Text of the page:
representative of the lawyer, to a lawyer or a representative of a lawyer
      representing another party in a pending action and concerning a matter of
      common interest therein;

      (D) between representatives of the client or between the client and a
      representative of the client; or

    • (E) among lawyers and their representatives representing the same client.
    (2) Special rule of privilege in criminal cases. In criminal cases, a
    client has a privilege to prevent the lawyer or lawyer’s representative from
    disclosing any other fact which came to the knowledge of the lawyer or the
    lawyer’s representative by reason of the attorney-client relationship.

(c) Who May Claim the Privilege. The privilege may be claimed
by the client, the client’s guardian or conservator, the personal
representative of a deceased client, or the successor, trustee, or similar
representative of a corporation, association, or other organization, whether or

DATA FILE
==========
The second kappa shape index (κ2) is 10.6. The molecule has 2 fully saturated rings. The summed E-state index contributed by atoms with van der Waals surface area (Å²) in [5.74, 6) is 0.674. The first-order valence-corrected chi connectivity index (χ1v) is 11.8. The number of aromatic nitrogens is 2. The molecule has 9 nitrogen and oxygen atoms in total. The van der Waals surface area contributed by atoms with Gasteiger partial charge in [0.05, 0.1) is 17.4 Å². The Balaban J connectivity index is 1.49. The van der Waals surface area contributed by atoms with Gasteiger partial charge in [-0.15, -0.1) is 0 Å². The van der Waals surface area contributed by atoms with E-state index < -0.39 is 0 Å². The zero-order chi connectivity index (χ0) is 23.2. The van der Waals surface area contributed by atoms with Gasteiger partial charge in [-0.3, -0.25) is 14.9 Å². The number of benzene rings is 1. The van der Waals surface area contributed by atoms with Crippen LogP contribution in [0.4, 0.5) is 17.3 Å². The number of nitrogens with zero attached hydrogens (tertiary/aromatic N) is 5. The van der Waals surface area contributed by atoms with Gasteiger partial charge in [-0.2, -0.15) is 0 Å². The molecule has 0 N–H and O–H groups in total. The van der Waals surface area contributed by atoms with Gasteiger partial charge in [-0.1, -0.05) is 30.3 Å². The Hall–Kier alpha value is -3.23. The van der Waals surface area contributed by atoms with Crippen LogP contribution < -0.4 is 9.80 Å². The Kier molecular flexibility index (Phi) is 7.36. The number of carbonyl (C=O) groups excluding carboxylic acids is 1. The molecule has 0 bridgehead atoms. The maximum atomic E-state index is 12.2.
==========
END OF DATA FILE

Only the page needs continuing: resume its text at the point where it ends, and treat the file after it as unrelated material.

not in existence. The person who was the lawyer or the lawyer’s representative
at the time of the communication is presumed to have authority to claim the
privilege but only on behalf of the client.

(d) Exceptions. There is no privilege under this rule:

    (1) Furtherance of crime or fraud. If the services of the lawyer were
    sought or obtained to enable or aid anyone to commit or plan to commit what the
    client knew or reasonably should have known to be a crime or fraud;

    (2) Claimants through same deceased client. As to a communication
    relevant to an issue between parties who claim through the same deceased
    client, regardless of whether the claims are by testate or intestate succession
    or by inter vivos transactions;

    (3) Breach of duty by a lawyer or client. As to a communication
    relevant to an issue of breach of duty by a lawyer to the client or by a client
    to the lawyer;

    (4) Document attested by a lawyer. As to a communication relevant to an
    issue concerning an attested document to which the lawyer is an attesting
    witness; or

    (5) Joint clients. As to a communication relevant to a matter of common
    interest between or among two or more clients if the communication was made by
    any of them to a lawyer retained or consulted in common, when offered in an
    action between or among any of the clients.